Reclaim MSU, a student and faculty group formed due to the university's handling of reports against Nassar's abuse, also proposed that the presidential search process be written into the MSU Board of Trustees' bylaws as an open, transparent and inclusive search.

Despite calls for inclusion in the presidential search committee by survivors, students and faculty, the committee announced, in November 2018, the search would be closed to the public.

Around the same time, ex-President Lou Anna K. Simon was officially charged with two felony charges and two misdemeanor charges for lying to investigators. All charges come from the Title IX investigation into Amanda Thomashow’s 2014 complaint against Nassar.

Simon allegedly discussed Nassar's sexual abuse in a meeting in May 2014, according to court records. Initially, she told investigators she didn't know the "nature of the complaint" that launched the investigation. When asked by investigators if she was aware of an investigation into Nassar before 2016, she gave a statement implying she did not know Nassar was the subject of the 2014 investigation.

Without a conclusion to the presidential search, in January 2019, Engler resigned after calls for his resignation by those inside and outside the university. His resignation occurred after comments he made about survivors in an interview with The Detroit News Editorial Board, where he said they were “enjoying the spotlight."

After Engler's resignation, Satish Udpa, former dean of MSU’s College of Engineering, was appointed as MSU's interim president the next day.

In February 2019, Simon's preliminary examination began. Amanda Thomashow, a Nassar survivor, delivered a testimony detailing the report she made to MSU about her March 2014 abuse. This was the first court testimony Thomashow had made in any proceeding related to her assault.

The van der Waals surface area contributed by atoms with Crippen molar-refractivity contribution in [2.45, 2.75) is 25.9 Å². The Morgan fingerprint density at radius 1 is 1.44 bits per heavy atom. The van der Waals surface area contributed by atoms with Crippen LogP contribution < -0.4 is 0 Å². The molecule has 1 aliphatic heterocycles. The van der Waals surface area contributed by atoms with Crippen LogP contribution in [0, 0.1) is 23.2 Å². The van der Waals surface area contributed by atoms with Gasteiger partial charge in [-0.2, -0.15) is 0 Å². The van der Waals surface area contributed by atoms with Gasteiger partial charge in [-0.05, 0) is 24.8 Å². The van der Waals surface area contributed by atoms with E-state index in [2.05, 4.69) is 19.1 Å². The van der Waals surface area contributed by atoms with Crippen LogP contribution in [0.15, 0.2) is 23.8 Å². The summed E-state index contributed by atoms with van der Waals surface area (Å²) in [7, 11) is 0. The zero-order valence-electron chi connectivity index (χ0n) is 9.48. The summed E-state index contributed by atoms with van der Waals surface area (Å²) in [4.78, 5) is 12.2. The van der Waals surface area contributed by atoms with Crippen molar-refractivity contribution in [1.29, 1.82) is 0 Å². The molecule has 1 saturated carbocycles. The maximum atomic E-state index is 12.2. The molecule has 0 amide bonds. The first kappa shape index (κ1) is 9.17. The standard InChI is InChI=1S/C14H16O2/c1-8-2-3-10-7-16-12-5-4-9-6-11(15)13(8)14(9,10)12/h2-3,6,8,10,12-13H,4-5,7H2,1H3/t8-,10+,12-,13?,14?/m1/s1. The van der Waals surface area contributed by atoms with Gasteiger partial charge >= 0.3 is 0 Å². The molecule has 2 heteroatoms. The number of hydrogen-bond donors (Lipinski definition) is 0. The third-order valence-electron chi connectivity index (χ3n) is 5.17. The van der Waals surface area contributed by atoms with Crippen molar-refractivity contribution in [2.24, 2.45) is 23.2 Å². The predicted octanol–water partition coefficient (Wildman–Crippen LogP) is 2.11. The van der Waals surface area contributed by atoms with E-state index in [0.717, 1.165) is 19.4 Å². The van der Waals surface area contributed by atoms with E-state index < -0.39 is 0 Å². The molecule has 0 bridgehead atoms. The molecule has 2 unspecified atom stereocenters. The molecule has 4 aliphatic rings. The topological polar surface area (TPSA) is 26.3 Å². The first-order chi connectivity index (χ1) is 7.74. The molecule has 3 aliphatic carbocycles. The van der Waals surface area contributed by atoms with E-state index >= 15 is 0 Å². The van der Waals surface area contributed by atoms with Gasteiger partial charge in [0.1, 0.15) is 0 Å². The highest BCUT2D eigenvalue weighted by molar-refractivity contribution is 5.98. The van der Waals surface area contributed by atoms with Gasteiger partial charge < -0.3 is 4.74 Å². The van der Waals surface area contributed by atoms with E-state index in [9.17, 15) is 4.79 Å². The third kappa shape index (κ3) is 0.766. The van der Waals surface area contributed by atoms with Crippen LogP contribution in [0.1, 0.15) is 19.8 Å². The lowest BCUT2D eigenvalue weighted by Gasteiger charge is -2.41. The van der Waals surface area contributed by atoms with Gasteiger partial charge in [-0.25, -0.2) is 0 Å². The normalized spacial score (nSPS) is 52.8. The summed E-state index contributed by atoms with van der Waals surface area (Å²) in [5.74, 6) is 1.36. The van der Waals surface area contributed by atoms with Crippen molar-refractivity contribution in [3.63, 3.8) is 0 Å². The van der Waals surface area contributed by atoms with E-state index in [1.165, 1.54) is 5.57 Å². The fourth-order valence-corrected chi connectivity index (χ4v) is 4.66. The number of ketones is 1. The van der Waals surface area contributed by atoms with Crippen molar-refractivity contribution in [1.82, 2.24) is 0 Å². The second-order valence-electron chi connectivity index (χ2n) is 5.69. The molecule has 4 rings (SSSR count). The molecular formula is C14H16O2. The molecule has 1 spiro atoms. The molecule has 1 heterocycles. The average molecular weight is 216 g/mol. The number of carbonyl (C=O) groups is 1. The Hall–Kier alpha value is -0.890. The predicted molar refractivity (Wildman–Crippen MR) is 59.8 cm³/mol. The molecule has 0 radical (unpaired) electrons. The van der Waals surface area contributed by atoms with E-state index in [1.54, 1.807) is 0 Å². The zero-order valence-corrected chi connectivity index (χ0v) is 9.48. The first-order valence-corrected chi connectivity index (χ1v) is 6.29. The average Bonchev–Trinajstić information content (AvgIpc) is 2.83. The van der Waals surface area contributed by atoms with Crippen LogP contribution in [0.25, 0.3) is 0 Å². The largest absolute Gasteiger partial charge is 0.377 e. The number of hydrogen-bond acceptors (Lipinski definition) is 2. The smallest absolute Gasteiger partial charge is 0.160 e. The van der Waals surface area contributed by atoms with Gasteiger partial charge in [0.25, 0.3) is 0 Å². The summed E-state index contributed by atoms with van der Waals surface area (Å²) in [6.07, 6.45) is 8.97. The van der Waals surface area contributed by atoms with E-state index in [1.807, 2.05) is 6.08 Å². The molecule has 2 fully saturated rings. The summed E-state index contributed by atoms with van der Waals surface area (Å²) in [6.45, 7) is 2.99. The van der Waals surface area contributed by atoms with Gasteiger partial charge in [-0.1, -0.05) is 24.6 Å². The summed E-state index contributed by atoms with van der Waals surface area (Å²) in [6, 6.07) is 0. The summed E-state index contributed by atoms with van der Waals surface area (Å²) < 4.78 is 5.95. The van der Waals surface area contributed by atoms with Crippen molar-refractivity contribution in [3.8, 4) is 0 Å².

The prosecution showed evidence against Simon, including email communication between Paulette Granberry Russell, a former senior presidential advisor, regarding an "incident involving a sports medicine doc," in May 2014.

Satish Udpa filled the role of interim president until current MSU President Samuel L. Stanley Jr. was chosen to permanently fill the position in May 2019. Stanley began his term the following August.

In an interview with The State News in August 2019, Stanley said his top goals were to make a safer campus, create a culture that’s more accountable, emphasize sexual assault prevention, promote education and awareness surrounding sexual assault, meet with survivors of Larry Nassar's abuse, restore trust in the university administration and be more inclusive and transparent.

In October 2019, Judge Julie Reincke ruled that Simon will stand trial for allegations of lying to Michigan State Police officials about her knowledge of Nassar's sexual abuse.

Simon was charged with two counts of lying to a peace officer in a violent crime investigation, a four year felony. She was also charged with two counts of lying to a peace officer in a four year or more crime investigation, which is a high-court misdemeanor with a maximum of two years. Each charge includes a possible fine of $5,000.

The defense plans to "vigorously defend" Simon, according to one of her attorneys, Lee Silver.